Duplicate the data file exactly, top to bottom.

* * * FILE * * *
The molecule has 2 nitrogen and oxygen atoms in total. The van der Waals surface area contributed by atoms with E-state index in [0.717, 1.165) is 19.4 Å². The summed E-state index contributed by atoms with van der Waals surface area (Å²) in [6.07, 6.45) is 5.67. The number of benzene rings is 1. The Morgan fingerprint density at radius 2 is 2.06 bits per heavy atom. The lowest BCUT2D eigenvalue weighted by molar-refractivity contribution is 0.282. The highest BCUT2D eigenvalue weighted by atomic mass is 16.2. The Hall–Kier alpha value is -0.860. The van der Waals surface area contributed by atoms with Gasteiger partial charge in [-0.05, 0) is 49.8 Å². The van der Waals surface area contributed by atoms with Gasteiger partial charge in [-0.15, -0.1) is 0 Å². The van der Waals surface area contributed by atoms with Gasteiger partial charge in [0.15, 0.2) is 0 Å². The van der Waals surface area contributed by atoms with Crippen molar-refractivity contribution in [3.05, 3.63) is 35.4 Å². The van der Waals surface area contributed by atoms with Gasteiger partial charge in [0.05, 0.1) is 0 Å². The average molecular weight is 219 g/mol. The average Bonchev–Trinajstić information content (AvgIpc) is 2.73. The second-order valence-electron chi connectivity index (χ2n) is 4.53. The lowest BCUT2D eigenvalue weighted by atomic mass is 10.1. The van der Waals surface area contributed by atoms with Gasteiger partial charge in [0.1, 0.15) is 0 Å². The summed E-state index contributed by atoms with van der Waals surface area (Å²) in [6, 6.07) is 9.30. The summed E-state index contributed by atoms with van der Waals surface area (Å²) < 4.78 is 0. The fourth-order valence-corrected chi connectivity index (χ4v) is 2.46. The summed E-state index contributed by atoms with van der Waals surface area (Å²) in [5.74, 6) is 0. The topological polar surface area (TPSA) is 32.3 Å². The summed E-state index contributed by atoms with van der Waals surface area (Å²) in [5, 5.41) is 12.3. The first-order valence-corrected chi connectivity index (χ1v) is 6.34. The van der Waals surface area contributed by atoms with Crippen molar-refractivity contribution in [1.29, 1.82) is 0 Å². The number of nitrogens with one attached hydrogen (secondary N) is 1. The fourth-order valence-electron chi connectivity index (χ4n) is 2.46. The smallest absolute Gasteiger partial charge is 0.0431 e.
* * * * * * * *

The molecule has 2 nitrogen and oxygen atoms in total. The van der Waals surface area contributed by atoms with E-state index in [0.717, 1.165) is 19.4 Å². The summed E-state index contributed by atoms with van der Waals surface area (Å²) in [6.07, 6.45) is 5.67. The number of benzene rings is 1. The Morgan fingerprint density at radius 2 is 2.06 bits per heavy atom. The lowest BCUT2D eigenvalue weighted by molar-refractivity contribution is 0.282. The highest BCUT2D eigenvalue weighted by atomic mass is 16.2. The Hall–Kier alpha value is -0.860. The van der Waals surface area contributed by atoms with Gasteiger partial charge in [-0.05, 0) is 49.8 Å². The van der Waals surface area contributed by atoms with Gasteiger partial charge in [-0.15, -0.1) is 0 Å². The van der Waals surface area contributed by atoms with Gasteiger partial charge in [0.15, 0.2) is 0 Å². The van der Waals surface area contributed by atoms with Crippen molar-refractivity contribution in [3.05, 3.63) is 35.4 Å². The van der Waals surface area contributed by atoms with Gasteiger partial charge in [0.05, 0.1) is 0 Å². The average molecular weight is 219 g/mol. The average Bonchev–Trinajstić information content (AvgIpc) is 2.73. The second-order valence-electron chi connectivity index (χ2n) is 4.53. The lowest BCUT2D eigenvalue weighted by atomic mass is 10.1. The van der Waals surface area contributed by atoms with Gasteiger partial charge in [0.1, 0.15) is 0 Å². The summed E-state index contributed by atoms with van der Waals surface area (Å²) in [6, 6.07) is 9.30. The summed E-state index contributed by atoms with van der Waals surface area (Å²) < 4.78 is 0. The fourth-order valence-corrected chi connectivity index (χ4v) is 2.46. The summed E-state index contributed by atoms with van der Waals surface area (Å²) in [5.74, 6) is 0. The topological polar surface area (TPSA) is 32.3 Å². The summed E-state index contributed by atoms with van der Waals surface area (Å²) in [5, 5.41) is 12.3. The first-order valence-corrected chi connectivity index (χ1v) is 6.34. The van der Waals surface area contributed by atoms with Crippen molar-refractivity contribution in [1.29, 1.82) is 0 Å². The number of nitrogens with one attached hydrogen (secondary N) is 1. The fourth-order valence-electron chi connectivity index (χ4n) is 2.46. The smallest absolute Gasteiger partial charge is 0.0431 e.